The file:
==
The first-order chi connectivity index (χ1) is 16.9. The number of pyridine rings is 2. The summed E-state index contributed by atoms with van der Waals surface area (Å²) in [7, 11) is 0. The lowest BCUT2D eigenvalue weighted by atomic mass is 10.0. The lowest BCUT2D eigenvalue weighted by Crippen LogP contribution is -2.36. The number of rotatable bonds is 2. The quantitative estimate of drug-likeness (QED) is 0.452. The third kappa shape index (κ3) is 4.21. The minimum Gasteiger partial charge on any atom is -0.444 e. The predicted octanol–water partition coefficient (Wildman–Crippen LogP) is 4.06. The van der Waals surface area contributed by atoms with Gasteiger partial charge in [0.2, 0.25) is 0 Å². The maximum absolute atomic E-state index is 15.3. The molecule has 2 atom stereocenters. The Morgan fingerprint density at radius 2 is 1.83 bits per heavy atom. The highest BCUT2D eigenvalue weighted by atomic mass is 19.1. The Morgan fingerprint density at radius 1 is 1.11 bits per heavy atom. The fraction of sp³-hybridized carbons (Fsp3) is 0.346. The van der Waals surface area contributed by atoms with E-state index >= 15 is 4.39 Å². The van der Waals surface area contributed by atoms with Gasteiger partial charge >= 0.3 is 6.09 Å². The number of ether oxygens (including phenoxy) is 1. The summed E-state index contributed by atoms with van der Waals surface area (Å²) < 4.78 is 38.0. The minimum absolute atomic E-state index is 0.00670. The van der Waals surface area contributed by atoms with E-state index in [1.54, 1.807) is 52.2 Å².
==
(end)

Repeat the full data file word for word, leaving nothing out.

The first-order chi connectivity index (χ1) is 16.9. The number of pyridine rings is 2. The summed E-state index contributed by atoms with van der Waals surface area (Å²) in [7, 11) is 0. The lowest BCUT2D eigenvalue weighted by atomic mass is 10.0. The lowest BCUT2D eigenvalue weighted by Crippen LogP contribution is -2.36. The number of rotatable bonds is 2. The quantitative estimate of drug-likeness (QED) is 0.452. The third kappa shape index (κ3) is 4.21. The minimum Gasteiger partial charge on any atom is -0.444 e. The predicted octanol–water partition coefficient (Wildman–Crippen LogP) is 4.06. The van der Waals surface area contributed by atoms with Gasteiger partial charge in [0.2, 0.25) is 0 Å². The maximum absolute atomic E-state index is 15.3. The molecule has 2 atom stereocenters. The Morgan fingerprint density at radius 2 is 1.83 bits per heavy atom. The highest BCUT2D eigenvalue weighted by atomic mass is 19.1. The Morgan fingerprint density at radius 1 is 1.11 bits per heavy atom. The fraction of sp³-hybridized carbons (Fsp3) is 0.346. The van der Waals surface area contributed by atoms with E-state index >= 15 is 4.39 Å². The van der Waals surface area contributed by atoms with Gasteiger partial charge >= 0.3 is 6.09 Å². The number of ether oxygens (including phenoxy) is 1. The summed E-state index contributed by atoms with van der Waals surface area (Å²) < 4.78 is 38.0. The minimum absolute atomic E-state index is 0.00670. The van der Waals surface area contributed by atoms with E-state index in [1.54, 1.807) is 52.2 Å².